Anna Gishler practices vaulting at the Polarettes Gymnastics Club on Nov. 9, 2017. The club will soon have a lot of new equipment thanks to funding from the Yukon goverment’s community development fund. (Crystal Schick/Yukon News file)

Polarettes set to debut new equipment at Midnight Sun Invitational

‘We’ve really never had an opportunity to compete on home soil before with other clubs’

The Polarettes Gymnastics Club is gearing up to host the first-ever Midnight Sun Gymnastics Invitational from June 21 to 24, and thanks to funding from the Yukon government and Lotteries Yukon, the club will also be breaking in some new equipment.

The territorial government announced in a press release on June 6 that the club will receive more than $82,000 through the community development fund to replace and upgrade old, worn-out equipment.

Kimberly Jones, head coach for the Polarettes, said a lot of the equipment covered by the grants is at or near the end of its lifespan.

“We’re replacing everything in the gym that has been in the gym for more than 15 years,” said Jones. “The whole layout of the gym is actually going to change.”

Among the upgrades are a new floor exercise area, new beams, new bars, a new vault system, new recreational equipment and fixes for the foam pit.

Best of all for the club, the new equipment shipped on June 7 and will be here in time for the invitational.

“It’s going to get setup at the Whitehorse Curling Club where our event is now being hosted and then it is going to get transferred over to the Polarettes facility,” said Jones.

That swap is expected to happen on June 24, and the club will be closed for a week as the facility is reorganized.

While the Polarettes have hosted major events in the past in conjunction with Sport Yukon, like Western Canadian Championships and Canada Games, the Midnight Sun Gymnastics Invitational is the first time the club has taken on an invitational.

“The idea actually was a long-time idea from the old head coach, Cat O’Donovan, and it just kind of never came about,” said Jones, explaining that timing was always difficult to work out.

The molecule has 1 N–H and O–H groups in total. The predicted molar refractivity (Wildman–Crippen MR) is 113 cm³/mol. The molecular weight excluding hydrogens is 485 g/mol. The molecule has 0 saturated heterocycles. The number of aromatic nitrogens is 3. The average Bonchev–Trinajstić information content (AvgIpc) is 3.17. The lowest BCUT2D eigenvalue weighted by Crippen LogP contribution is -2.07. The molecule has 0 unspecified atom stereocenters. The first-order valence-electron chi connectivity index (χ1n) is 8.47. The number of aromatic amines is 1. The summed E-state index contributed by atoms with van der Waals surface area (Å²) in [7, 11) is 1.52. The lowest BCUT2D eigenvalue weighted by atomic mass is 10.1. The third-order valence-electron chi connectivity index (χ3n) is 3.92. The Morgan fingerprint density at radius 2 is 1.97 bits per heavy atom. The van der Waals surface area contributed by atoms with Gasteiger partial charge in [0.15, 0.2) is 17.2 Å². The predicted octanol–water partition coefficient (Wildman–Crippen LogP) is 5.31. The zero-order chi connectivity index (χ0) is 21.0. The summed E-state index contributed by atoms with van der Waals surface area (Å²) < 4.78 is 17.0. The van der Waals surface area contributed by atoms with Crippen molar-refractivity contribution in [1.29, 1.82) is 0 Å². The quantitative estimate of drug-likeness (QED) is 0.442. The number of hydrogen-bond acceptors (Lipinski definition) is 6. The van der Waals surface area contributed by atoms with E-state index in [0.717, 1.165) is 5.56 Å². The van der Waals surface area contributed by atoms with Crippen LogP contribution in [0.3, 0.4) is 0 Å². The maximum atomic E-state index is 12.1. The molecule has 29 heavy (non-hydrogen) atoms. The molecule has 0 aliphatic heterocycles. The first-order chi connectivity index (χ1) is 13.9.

“This year we prioritized it and decided this was the year we were really going to put ourselves out there and try to host an event like this.”

There certainly seems to be a market for it. In the two years since Jones has been with the Polarettes, she said the competitive program has expanded from 17 athletes to a current total of 46.

“We’re growing at a rapid pace,” said Jones. “We’re got a lot of kids that are really interested in becoming involved with the program.”

This year, 10 teams and approximately 130 athletes will travel to Whitehorse for the meet. Joining the Yukoners will be teams from Alaska, Manitoba, Alberta and British Columbia.

“We’ve really never had an opportunity to compete on home soil before with other clubs, so this will be a really nice opportunity for the kids.”

Also making the trip are two-time Olympians Brittany Rogers and Kate Richardson, and Canadian national team gymnast Kevin Lytwyn, who will be leading clinics and camp sessions for local gymnasts.

Although the event is still weeks away, Jones said talk has already started about holding another invitational in the future.

“We’re talking about doing that again because this year seems to be a pretty big success already,” said Jones. “So we’re talking about that for the future.”

Contact John Hopkins-Hill at john.hopkinshill@yukon-news.com

gymnastics

Just Posted